But, if a key and value are found, the value will be passed to the function in the 4th argument, in which case, we simply add the new lens to the collection using Map.put/3.

However, as I mentioned before, Map.update/4 will not work if you are trying to update a map which is more than one layer deep.

Let’s rework our example to use deeply nested maps. Let’s say our camera inventory is divided up by brand which are represented as maps.

inventory = %{
  cameras: %{
    "Nikon" => %{
      10_001 => "Nikon D90"
    },
    "Canon" => %{}
  }
}

Let’s say we want to add a Canon camera to the inventory.

inventory = %{
  cameras: %{
    "Nikon" => %{
      10_001 => "Nikon D90"
    },
    "Canon" => %{}
  }
}

Map.update(inventory, "Canon", %{10_004 => "Canon 50D"}, &Map.put(&1, 10_004, "Canon 50D"))

// %{
  "Canon" => %{
    10_004 => "Canon 50D"
  },
  cameras: %{
    "Nikon" => %{
      10_001 => "Nikon D90"
    },
    "Canon" => %{}
  }
}

Ugh. Not what we wanted. OK, so how do we update maps which nested more than 1 layer deep?

There’s actually a rarely talked about way to do this.

The Access.key/2 function in Elixir with Deeply Nested Maps

We can actually use a combination of the get_and_update_in/3 and the Access.key/2 function.

This solution will work in the cases where "Canon" map exists and has keys and values present or does not.

inventory = %{
  cameras: %{
    "Nikon" => %{
       10_001 => "Nikon D90"
    }
  }
}

get_and_update_in(inventory, [Access.key(:cameras, %{}), Access.key("Canon", %{})], fn(canons) ->
  {canons, put_in(canons, [10_004], "Canon 50D")}
end)

// %{
  cameras: %{
    "Nikon" => %{
      10_001 => "Nikon D90"
    },
    "Canon" => %{
      10_004 => "Canon 50D"
    }
  }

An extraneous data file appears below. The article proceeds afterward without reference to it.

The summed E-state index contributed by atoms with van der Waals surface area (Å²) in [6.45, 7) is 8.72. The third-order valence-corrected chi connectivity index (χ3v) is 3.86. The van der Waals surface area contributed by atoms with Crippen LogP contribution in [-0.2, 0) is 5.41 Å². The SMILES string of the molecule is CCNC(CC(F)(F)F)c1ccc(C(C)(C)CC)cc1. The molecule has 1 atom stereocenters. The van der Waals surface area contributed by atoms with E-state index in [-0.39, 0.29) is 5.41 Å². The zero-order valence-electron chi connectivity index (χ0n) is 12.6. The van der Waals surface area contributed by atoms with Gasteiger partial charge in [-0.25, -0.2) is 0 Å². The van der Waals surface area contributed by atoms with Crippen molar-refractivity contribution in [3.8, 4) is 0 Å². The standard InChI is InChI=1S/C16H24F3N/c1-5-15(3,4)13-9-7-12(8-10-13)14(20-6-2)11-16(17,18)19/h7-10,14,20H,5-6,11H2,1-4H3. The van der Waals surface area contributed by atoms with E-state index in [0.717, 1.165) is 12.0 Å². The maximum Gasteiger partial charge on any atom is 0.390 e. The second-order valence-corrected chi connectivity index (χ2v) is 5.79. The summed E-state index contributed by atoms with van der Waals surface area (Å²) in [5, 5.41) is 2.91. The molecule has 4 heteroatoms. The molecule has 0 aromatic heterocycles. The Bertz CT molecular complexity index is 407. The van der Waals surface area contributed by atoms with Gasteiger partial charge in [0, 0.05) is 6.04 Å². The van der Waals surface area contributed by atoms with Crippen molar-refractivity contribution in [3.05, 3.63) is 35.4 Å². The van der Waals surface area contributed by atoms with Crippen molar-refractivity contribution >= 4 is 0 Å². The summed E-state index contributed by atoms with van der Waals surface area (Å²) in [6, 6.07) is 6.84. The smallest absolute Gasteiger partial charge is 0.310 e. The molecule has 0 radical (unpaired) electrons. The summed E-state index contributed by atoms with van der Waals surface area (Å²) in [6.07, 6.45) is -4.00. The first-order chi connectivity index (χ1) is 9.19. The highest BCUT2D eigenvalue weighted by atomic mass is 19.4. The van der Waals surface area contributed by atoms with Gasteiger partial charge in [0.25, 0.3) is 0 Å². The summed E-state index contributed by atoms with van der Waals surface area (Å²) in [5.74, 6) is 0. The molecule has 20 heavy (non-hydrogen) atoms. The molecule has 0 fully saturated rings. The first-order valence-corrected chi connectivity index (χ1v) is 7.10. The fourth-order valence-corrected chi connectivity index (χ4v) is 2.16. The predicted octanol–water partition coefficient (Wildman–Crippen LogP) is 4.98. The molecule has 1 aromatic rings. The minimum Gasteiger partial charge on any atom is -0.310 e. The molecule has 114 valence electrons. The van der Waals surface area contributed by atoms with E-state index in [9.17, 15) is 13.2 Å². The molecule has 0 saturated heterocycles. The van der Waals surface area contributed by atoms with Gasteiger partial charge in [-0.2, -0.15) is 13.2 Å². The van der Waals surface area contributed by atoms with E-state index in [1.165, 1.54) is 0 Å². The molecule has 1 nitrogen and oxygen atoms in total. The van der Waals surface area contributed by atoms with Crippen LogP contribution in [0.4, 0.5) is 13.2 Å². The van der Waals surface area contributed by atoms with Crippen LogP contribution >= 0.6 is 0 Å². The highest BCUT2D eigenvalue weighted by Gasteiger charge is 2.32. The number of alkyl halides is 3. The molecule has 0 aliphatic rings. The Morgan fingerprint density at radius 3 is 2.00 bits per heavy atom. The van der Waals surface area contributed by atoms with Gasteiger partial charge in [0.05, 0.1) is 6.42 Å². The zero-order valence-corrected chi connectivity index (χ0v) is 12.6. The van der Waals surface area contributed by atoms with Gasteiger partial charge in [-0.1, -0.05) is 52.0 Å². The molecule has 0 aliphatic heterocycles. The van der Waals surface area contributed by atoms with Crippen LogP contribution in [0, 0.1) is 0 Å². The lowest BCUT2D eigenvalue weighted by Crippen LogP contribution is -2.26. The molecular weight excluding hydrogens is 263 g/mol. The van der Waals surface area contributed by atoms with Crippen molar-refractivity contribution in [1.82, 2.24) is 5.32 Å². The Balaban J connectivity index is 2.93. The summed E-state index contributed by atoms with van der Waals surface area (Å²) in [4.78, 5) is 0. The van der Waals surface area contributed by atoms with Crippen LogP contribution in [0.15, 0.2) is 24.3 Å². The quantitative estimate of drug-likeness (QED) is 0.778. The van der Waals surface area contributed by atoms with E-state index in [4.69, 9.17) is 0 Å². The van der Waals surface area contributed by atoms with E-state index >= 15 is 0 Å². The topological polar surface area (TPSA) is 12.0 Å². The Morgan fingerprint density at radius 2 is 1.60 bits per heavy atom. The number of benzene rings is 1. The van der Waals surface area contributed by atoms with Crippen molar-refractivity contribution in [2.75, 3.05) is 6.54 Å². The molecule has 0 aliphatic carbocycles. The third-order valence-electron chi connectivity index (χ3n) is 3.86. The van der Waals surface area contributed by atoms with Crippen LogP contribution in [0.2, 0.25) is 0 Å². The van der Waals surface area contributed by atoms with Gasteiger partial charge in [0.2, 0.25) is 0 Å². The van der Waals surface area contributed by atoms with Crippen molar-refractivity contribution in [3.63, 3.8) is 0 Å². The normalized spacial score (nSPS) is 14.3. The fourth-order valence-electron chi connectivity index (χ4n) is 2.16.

}
inventory = %{
  cameras: %{
    "Nikon" => %{
       10_001 => "Nikon D90"
    },
    "Canon" => %{
      10_004 => "Canon 50D"
    }
  }
}

get_and_update_in(inventory, [Access.key(:cameras, %{}), Access.key("Canon", %{})], fn(canons) ->
  {canons, put_in(canons, [10_005], "Canon 80D")}
end)

// %{
  cameras: %{
    "Nikon" => %{
       10_001 => "Nikon D90"
    },
    "Canon" => %{
      10_004 => "Canon 50D",
      10_005 => "Canon 80D"
    }
  }
}

This solution works because the get_and_update_in/3 function can evaluate functions passed into the list in its second argument.

It can evaluate function as as well the traditional “key” values like atoms and strings.

Here’s the kicker, Access.key/2 actually returns a function. So, we are actually passing a function in the list as part of the second parameter to get_and_update_in/3 function: [Access.key(:lenses, %{})].

As you might have guessed, the second (optional) argument to Access.key/2 is the default value that should be used if the lenses key is not found.

Of course, if the key is found, it ignores the default value. But this allows us to dynamically update a map in Elixir not matter if the key exists or not.


Hey, I’m Adam. I’m guessing you just read this post from somewhere on the interwebs. Hope you enjoyed it. When I’m not writing these blog posts, I’m a freelance Elixir and Ruby developer and working on Calculate, a product which makes it easier for you to create software estimates for your projects. Feel free to leave a comment if you have any questions.

You can also follow me on the Twitters at: @DeLongShot